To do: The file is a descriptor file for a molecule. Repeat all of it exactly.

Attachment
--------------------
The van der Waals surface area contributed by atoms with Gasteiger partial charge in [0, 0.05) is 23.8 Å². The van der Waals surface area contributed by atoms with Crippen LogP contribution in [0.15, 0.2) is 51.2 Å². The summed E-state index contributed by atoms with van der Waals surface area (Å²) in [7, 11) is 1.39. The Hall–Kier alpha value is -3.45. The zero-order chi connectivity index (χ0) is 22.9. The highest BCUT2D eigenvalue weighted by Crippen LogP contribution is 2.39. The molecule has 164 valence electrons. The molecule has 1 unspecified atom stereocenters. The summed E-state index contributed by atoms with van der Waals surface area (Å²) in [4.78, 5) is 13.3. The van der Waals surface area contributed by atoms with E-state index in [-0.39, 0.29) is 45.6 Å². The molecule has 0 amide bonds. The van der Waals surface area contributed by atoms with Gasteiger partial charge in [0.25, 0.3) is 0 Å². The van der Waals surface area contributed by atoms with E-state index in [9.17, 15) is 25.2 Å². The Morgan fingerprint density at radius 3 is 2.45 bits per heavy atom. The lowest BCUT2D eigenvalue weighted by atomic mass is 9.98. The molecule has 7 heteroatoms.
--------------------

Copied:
The van der Waals surface area contributed by atoms with Gasteiger partial charge in [0, 0.05) is 23.8 Å². The van der Waals surface area contributed by atoms with Crippen LogP contribution in [0.15, 0.2) is 51.2 Å². The summed E-state index contributed by atoms with van der Waals surface area (Å²) in [7, 11) is 1.39. The Hall–Kier alpha value is -3.45. The zero-order chi connectivity index (χ0) is 22.9. The highest BCUT2D eigenvalue weighted by Crippen LogP contribution is 2.39. The molecule has 164 valence electrons. The molecule has 1 unspecified atom stereocenters. The summed E-state index contributed by atoms with van der Waals surface area (Å²) in [4.78, 5) is 13.3. The van der Waals surface area contributed by atoms with E-state index in [-0.39, 0.29) is 45.6 Å². The molecule has 0 amide bonds. The van der Waals surface area contributed by atoms with Gasteiger partial charge in [0.25, 0.3) is 0 Å². The van der Waals surface area contributed by atoms with E-state index in [9.17, 15) is 25.2 Å². The Morgan fingerprint density at radius 3 is 2.45 bits per heavy atom. The lowest BCUT2D eigenvalue weighted by atomic mass is 9.98. The molecule has 7 heteroatoms.